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'Sensorites' Stink Up The Friday Docback!! DOCTOR WHO Story # 7, And More...




(l-r) Cameron and Jonny, Nephews of friend and WHOTININNIES cohort Ken Plume , as the 11th and 10th Doctors for Halloween 2011.  



Merrick here...

..with a look at "The Sensorites" - available on VHS (yes, you read that right) but not DVD...yet.  "Sensorites" DVDs are coming next year.  While I suspect my current lack of enthusiasm for this episode will have galvanized into full-scale loathing by that point, we'll revisit this story when the DVD hits nonetheless - looking at extras and whatnot.  Maybe they'll help us to determine what happened here?  

Huge thanks to Docbacker Bytor for setting me up with the necessary vids.  Hugely appreciated!  

Before we get started...



Murray Gold has been scoring  DOCTOR WHO since its 2005 relaunch -  his music has subsequently grown, evolved, and morphed as fully as the show itself.   I strongly contend that his scores for Season/Series 5 & 6 represent the best original music on any current television series - both ranking high among the greatest television scores ever composed (the original STAR TREK series would be another example of a truly bold and  classic TV score).  

I found Season/Series' 5 score a bit more fully realized than the recently concluded Season/Series 6 - but S6 is still a doozy in itself, and you can now pre-order a 2 CD set of S6's score HERE in the UK.  

No sign of US pre-orders yet, but I seem to recall Season/Series 5 was available digitally Stateside before the actual CDs hit...or am I misremembering the matter?  Please correct me in the Docbacks below if I'm wrong, which I may well be.  

Meanwhile, Gold's extraordinary score for DOCTOR WHO Season/Series 5 is still available HERE in the U.S. and HERE in the U.K.  Both links offer CDs, and/or downloads of either individual tracks or the entire score.  

Via DOCTOR WHO News Page.  




I dunno.  We're working on it.  Will post links.  



"THE SENSORITES" (Story #  7) 



Regular Docbackers may recall a fateful day back in June.  On that day, I set out to watch every DOCTOR WHO ever made, starting from the show's earliest 1963 episodes and working my way forward (more or less in sequence).  

At that time, many Docbackers warned me that rough patches lie ahead - that certain episodes may strain my patience, and even the show's overall credibility, to the breaking point.  With this in mind, and with some sense of budgetary and political context (by "political" I mean the show's sometimes strained interaction with BBC back in the day), I soldiered bravely foreword and have…on the whole…enjoyed what I've seen immensely.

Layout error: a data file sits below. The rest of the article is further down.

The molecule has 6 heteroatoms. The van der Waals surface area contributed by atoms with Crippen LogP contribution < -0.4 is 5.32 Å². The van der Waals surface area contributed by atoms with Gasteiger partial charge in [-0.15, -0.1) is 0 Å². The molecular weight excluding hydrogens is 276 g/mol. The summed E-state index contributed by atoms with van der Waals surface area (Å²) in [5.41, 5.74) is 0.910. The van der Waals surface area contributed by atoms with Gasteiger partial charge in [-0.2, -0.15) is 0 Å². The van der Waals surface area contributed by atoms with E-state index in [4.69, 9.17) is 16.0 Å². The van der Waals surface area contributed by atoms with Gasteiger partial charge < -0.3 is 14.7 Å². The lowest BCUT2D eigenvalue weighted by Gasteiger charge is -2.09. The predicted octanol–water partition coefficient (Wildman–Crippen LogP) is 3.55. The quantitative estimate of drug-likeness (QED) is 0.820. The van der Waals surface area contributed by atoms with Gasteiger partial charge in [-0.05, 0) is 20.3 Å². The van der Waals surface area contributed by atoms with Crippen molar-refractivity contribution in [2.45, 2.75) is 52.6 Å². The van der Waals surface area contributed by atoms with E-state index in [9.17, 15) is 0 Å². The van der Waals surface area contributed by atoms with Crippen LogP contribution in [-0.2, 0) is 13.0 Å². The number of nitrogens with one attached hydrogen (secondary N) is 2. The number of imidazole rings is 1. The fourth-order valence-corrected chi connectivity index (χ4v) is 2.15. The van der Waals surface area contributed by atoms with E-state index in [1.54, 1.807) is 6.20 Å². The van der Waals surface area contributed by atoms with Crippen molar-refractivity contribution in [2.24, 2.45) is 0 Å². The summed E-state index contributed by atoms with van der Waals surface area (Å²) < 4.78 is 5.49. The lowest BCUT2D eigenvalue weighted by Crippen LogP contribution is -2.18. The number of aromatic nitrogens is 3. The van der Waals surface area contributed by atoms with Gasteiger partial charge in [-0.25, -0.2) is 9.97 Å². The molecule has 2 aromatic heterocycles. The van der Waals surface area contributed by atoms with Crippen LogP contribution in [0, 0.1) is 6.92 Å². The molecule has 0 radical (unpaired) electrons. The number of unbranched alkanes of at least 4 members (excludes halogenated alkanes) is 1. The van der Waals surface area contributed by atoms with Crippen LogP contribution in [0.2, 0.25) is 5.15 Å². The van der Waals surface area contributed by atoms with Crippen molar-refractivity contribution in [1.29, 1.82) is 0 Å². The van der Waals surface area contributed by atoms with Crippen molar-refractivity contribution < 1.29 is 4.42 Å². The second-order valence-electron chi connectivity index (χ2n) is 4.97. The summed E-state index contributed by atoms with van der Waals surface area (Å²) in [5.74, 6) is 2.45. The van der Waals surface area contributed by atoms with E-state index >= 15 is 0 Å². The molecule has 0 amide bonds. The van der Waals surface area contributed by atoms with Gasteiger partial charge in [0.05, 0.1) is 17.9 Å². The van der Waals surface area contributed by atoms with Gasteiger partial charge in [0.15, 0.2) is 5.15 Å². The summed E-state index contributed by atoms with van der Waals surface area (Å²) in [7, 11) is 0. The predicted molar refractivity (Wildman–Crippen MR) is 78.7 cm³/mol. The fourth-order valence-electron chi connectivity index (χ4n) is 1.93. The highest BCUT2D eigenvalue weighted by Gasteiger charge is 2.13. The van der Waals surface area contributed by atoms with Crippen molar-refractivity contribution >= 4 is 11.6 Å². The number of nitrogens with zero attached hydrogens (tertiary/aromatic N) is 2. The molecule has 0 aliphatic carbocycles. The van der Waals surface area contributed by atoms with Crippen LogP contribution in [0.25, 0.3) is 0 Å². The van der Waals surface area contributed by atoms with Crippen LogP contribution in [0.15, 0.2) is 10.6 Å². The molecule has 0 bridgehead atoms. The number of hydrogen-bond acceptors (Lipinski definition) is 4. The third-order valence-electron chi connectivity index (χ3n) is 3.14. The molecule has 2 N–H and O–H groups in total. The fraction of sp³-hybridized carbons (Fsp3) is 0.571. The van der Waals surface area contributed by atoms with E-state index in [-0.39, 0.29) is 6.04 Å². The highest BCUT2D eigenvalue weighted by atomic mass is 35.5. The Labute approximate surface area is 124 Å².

Sure, nearly every episode was imperfect.  A few stories were grand on the whole but let me down somewhere along the way.  Other stories were quite capable and solid, but not as fully realized as they might've been with a larger budget (such is the reality of many television series).  But, in general, the experience of watching WHO has been remarkable, eye opening, and in many regards, transformative. DOCTOR WHO - especially the show's current Moffat Model (Moffle?) - has truly re-jiggered my perception of storytelling, mythology, and the hows, whens, and whys of imagination.  Where and when to hold back, where/when to apply them, etc.  Until this week, as funky as DW could sometimes be, I hadn't once encountered a WHO that was anywhere near as rank as I'd been expecting…or as deeply unfortunate as folks had warned me the show could occasionally become.  I was beginning to wonder if readers were being too critical of the show, or if I was, perhaps, being too forgiving.
Then came "The Sensorites." 
In what is, fortunately, his soul script for the WHOverse, Peter R. Newman opens his story with The Doctor (William Hartnell) arriving on a disabled Earth vessel with companions Barbara (Jacqueline Hill), Ian (William Russell), and "granddaughter" Susan (Carole Ann Ford). 
Crew members Maitland (Lorne Cossettes), Carol Richmond (Ilona Rodgers) and John (Stephen Dartnell) are still onboard the vessel, having been forced into a dormant state by the inhabitants of the planet below.  That planet, we quickly learn, is called The Sense Sphere - and its occupants are called Sensorites.  "They are hostile, these Sensorites.  But in the strangest possible way. They won't let us leave this area of space, yet they don't attempt to kill us..." ponders Maitland in one of his waking moments (which are often difficult to distinguish from his sleepier mode).  
By the end of the story's opening episode we're introduced to The Sensorites themselves - who we first see crawling around on the outside of the ship's viewport like bugs an a car windshield.  
(l - a Sensorite, r- Burl Ives)
As the second and third installments of this six part tale unfolds, we learn more about the mystery of why this human ship has been deliberately kept in Sensorite space.  The current situation stems from an interesting backstory involving the species' failed first contact with humans ten years earlier - the Sensorites now fear that the catastrophe which befell their people the first time around may be compounded by this new batch of humans.  Furthermore, the Sensorites' telepathic perception tells them that one of these current visitors may be scheming to plunder the resources of the Sense Sphere, which doesn't help matters at all.  
That's a great set-up, and I've always been a sucker for stories exploring the ramifications of troubled first contact scenarios (Ray Bradbury's THE MARTIAN CHRONICLES, several episodes of the original STAR TREK series, and much of human history being good examples of this.  Bradbury was Best Man at my parents' wedding, by the way).  After a bit of hemming and hawing, our heroes make their way to the Sense Sphere in the hopes of brokering new and anxiety-free relations between humans and Sensorites.  Alas, a hyper-isolationist faction of Sensorites feels that healthy interaction with humans is impossible and should not to be trusted, and is willing to do anything to reinforce this point.